President, University of Saskatchewan
The University of Saskatchewan places innovation and research and development at its core.
Undoubtedly, both companies and countries recognize that innovation and research and development (R&D) are measurable pillars of growth. As a result, many nations have placed innovation at the heart of their growth strategies to achieve greater progress.
According to Statistics Canada, Canada’s gross domestic expenditures on R&D totalled $37.5 billion in 2018. This was the highest level on record. Over half of the gain was due to increased spending on R&D performed by the higher education sector.
The University of Saskatchewan is one such university that places innovation and R&D at its core. Peter Stoicheff, President of the University of Saskatchewan, is helping the institution solidify itself as a national leader in innovation.
Has innovation always been a priority at the University of Saskatchewan?
Innovation is woven throughout the university’s strategic plan. We commit to developing the knowledge and skills to thrive, moving discoveries into the world, and being a go-to resource and partner for the people of Saskatchewan and beyond. This university’s expertise contributes to innovation and discovery, which I want to ensure continues.
What sets Saskatchewan and the university apart as drivers of innovation?
Surprising to some, Saskatoon is the second fastest-growing IT hub in the country, dubbed “Silicon Prairie.” Four Saskatchewan companies are included in The Globe and Mail’s list of the fastest-growing companies in Canada and are led by, and have many employees from, graduates of the university. We’re also physically connected to Innovation Place, a research park that has helped us establish an innovation corridor between our campuses. And our science infrastructure at the university is second to none and includes the nation’s only synchrotron.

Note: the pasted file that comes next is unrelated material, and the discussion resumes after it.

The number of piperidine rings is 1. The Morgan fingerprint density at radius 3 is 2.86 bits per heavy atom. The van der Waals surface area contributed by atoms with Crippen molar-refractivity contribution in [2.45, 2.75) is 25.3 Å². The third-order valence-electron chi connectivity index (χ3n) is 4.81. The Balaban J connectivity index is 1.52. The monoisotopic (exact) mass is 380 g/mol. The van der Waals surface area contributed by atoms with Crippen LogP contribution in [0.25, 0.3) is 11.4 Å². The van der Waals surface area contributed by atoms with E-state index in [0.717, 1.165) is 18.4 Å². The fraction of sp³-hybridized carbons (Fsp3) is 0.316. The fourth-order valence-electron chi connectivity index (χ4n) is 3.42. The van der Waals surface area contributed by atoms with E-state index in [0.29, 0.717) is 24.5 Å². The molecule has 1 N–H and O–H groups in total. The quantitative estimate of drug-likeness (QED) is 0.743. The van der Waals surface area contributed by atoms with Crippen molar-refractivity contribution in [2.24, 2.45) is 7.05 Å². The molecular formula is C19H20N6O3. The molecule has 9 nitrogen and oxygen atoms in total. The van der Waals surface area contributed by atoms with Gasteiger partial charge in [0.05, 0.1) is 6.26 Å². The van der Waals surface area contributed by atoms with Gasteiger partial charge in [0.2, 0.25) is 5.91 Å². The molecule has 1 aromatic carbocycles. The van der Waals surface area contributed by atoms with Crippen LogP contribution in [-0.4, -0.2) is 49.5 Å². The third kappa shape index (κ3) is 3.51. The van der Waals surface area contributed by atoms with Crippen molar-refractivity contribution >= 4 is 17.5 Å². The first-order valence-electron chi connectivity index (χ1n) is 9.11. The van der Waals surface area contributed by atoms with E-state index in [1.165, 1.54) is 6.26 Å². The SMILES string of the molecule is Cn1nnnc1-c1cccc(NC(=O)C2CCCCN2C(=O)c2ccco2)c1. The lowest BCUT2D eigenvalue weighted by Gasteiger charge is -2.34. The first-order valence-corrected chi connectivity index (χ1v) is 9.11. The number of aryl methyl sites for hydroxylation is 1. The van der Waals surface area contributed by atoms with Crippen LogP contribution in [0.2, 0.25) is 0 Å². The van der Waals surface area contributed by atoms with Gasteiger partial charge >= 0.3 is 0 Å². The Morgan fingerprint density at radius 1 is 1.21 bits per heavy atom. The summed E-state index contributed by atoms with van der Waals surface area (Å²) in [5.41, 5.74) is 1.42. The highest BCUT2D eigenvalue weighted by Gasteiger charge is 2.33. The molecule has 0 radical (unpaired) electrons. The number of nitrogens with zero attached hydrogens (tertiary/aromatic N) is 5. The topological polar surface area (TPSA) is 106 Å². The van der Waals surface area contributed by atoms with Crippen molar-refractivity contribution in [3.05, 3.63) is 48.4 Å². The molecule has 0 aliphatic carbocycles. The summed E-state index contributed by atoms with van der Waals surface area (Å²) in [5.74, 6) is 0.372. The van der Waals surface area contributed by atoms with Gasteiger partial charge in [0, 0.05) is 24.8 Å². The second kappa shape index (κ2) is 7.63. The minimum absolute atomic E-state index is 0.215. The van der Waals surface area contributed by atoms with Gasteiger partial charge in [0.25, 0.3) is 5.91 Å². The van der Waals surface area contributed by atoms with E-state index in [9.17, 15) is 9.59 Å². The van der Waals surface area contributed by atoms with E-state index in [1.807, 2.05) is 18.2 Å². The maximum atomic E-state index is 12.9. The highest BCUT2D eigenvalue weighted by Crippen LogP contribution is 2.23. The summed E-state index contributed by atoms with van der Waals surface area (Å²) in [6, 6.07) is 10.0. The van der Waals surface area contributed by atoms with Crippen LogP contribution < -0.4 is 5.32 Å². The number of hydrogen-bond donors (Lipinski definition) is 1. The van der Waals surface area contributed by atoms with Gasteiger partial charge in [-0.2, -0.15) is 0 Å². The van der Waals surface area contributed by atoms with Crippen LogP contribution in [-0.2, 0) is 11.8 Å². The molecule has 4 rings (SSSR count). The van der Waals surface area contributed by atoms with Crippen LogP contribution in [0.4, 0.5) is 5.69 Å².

Our Vaccine and Infectious Disease Organization (VIDO) lab, for instance, has been at the forefront of Canada’s response to the COVID-19 pandemic, being the first to isolate the virus in the country and to develop a vaccine, which is currently in human clinical trials. I’d also like to add that we value the creativity and collaboration from innovation in the arts, social sciences, and STEM fields.
How do you define innovation?
Innovation is a term that means different things to different people. The University of Saskatchewan includes an interdisciplinary approach that can be applied, resulting in a direct and tangible impact on the betterment of the world. And this can only be achieved by creating an environment that includes cultural diversity, something we value as the key to getting to where we need to go.
What’s next on the horizon for the university?
We just announced a new startup incubator, Opus, which is a pre-accelerator program designed to help mobilize innovations developed on campus. We provide access to programs, infrastructure, and a network of mentors and advisors. It was created to foster entrepreneurial thinking and culture and to get ideas off the ground. It’s only through actualizing ideas that innovation can prove its worth for the betterment of society.